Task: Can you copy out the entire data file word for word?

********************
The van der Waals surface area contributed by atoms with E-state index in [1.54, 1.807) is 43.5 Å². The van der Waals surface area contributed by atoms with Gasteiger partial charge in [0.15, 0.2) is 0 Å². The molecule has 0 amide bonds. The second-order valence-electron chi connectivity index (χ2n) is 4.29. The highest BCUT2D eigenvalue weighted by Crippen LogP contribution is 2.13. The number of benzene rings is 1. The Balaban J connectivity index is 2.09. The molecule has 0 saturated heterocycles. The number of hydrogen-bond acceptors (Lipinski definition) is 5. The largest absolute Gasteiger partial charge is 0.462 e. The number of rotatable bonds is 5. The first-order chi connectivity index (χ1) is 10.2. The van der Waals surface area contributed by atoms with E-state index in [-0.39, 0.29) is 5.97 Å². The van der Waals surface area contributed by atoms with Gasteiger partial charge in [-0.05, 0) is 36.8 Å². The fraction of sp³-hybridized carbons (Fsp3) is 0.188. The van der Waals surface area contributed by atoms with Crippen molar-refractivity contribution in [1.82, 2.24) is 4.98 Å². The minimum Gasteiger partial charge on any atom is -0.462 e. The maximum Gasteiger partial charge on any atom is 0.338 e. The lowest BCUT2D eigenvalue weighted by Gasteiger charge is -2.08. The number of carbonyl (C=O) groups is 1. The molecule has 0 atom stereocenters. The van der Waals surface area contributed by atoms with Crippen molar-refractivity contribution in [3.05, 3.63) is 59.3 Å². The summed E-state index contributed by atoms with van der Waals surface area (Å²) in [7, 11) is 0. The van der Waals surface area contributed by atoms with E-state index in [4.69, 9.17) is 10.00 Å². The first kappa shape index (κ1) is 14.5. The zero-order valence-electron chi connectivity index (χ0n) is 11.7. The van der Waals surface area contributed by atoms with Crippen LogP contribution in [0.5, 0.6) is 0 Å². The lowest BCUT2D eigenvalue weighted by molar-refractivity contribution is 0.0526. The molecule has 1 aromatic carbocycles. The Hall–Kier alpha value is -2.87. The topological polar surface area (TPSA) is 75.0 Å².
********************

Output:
The van der Waals surface area contributed by atoms with E-state index in [1.54, 1.807) is 43.5 Å². The van der Waals surface area contributed by atoms with Gasteiger partial charge in [0.15, 0.2) is 0 Å². The molecule has 0 amide bonds. The second-order valence-electron chi connectivity index (χ2n) is 4.29. The highest BCUT2D eigenvalue weighted by Crippen LogP contribution is 2.13. The number of benzene rings is 1. The Balaban J connectivity index is 2.09. The molecule has 0 saturated heterocycles. The number of hydrogen-bond acceptors (Lipinski definition) is 5. The largest absolute Gasteiger partial charge is 0.462 e. The number of rotatable bonds is 5. The first-order chi connectivity index (χ1) is 10.2. The van der Waals surface area contributed by atoms with E-state index in [-0.39, 0.29) is 5.97 Å². The van der Waals surface area contributed by atoms with Gasteiger partial charge in [-0.05, 0) is 36.8 Å². The fraction of sp³-hybridized carbons (Fsp3) is 0.188. The van der Waals surface area contributed by atoms with Crippen molar-refractivity contribution in [1.82, 2.24) is 4.98 Å². The minimum Gasteiger partial charge on any atom is -0.462 e. The maximum Gasteiger partial charge on any atom is 0.338 e. The lowest BCUT2D eigenvalue weighted by Gasteiger charge is -2.08. The number of carbonyl (C=O) groups is 1. The molecule has 0 atom stereocenters. The van der Waals surface area contributed by atoms with Crippen molar-refractivity contribution in [3.05, 3.63) is 59.3 Å². The summed E-state index contributed by atoms with van der Waals surface area (Å²) in [7, 11) is 0. The van der Waals surface area contributed by atoms with E-state index in [4.69, 9.17) is 10.00 Å². The first kappa shape index (κ1) is 14.5. The zero-order valence-electron chi connectivity index (χ0n) is 11.7. The van der Waals surface area contributed by atoms with Crippen LogP contribution in [0.5, 0.6) is 0 Å². The lowest BCUT2D eigenvalue weighted by molar-refractivity contribution is 0.0526. The molecule has 1 aromatic carbocycles. The Hall–Kier alpha value is -2.87. The topological polar surface area (TPSA) is 75.0 Å².